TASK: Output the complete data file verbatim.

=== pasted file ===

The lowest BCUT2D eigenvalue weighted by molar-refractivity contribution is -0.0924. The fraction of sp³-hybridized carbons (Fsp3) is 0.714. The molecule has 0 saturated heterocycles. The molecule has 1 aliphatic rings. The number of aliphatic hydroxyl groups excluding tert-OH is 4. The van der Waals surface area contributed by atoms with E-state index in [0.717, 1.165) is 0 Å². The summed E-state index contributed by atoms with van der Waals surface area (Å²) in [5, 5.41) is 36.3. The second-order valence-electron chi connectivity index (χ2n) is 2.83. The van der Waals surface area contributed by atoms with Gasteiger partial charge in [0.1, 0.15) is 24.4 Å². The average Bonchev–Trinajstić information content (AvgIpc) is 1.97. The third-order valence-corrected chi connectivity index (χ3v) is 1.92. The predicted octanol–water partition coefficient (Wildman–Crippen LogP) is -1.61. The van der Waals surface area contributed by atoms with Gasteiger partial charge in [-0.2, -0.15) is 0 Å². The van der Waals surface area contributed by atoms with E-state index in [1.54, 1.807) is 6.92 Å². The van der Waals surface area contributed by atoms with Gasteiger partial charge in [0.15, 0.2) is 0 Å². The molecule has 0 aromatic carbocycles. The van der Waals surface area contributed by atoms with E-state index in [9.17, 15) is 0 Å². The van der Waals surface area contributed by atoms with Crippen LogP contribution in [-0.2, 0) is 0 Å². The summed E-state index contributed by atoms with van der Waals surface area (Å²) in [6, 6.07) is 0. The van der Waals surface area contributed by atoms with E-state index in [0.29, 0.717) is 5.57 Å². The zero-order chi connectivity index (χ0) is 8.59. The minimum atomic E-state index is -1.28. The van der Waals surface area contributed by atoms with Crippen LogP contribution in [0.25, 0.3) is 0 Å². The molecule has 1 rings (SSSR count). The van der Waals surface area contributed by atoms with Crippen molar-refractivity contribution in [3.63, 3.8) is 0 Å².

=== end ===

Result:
The lowest BCUT2D eigenvalue weighted by molar-refractivity contribution is -0.0924. The fraction of sp³-hybridized carbons (Fsp3) is 0.714. The molecule has 0 saturated heterocycles. The molecule has 1 aliphatic rings. The number of aliphatic hydroxyl groups excluding tert-OH is 4. The van der Waals surface area contributed by atoms with E-state index in [0.717, 1.165) is 0 Å². The summed E-state index contributed by atoms with van der Waals surface area (Å²) in [5, 5.41) is 36.3. The second-order valence-electron chi connectivity index (χ2n) is 2.83. The van der Waals surface area contributed by atoms with Gasteiger partial charge in [0.1, 0.15) is 24.4 Å². The average Bonchev–Trinajstić information content (AvgIpc) is 1.97. The third-order valence-corrected chi connectivity index (χ3v) is 1.92. The predicted octanol–water partition coefficient (Wildman–Crippen LogP) is -1.61. The van der Waals surface area contributed by atoms with Gasteiger partial charge in [-0.2, -0.15) is 0 Å². The van der Waals surface area contributed by atoms with E-state index in [1.54, 1.807) is 6.92 Å². The van der Waals surface area contributed by atoms with Gasteiger partial charge in [0.15, 0.2) is 0 Å². The molecule has 0 aromatic carbocycles. The van der Waals surface area contributed by atoms with E-state index in [9.17, 15) is 0 Å². The van der Waals surface area contributed by atoms with Crippen LogP contribution in [-0.2, 0) is 0 Å². The summed E-state index contributed by atoms with van der Waals surface area (Å²) in [6, 6.07) is 0. The van der Waals surface area contributed by atoms with E-state index in [0.29, 0.717) is 5.57 Å². The zero-order chi connectivity index (χ0) is 8.59. The minimum atomic E-state index is -1.28. The van der Waals surface area contributed by atoms with Crippen LogP contribution in [0.25, 0.3) is 0 Å². The molecule has 1 rings (SSSR count). The van der Waals surface area contributed by atoms with Crippen molar-refractivity contribution in [3.63, 3.8) is 0 Å².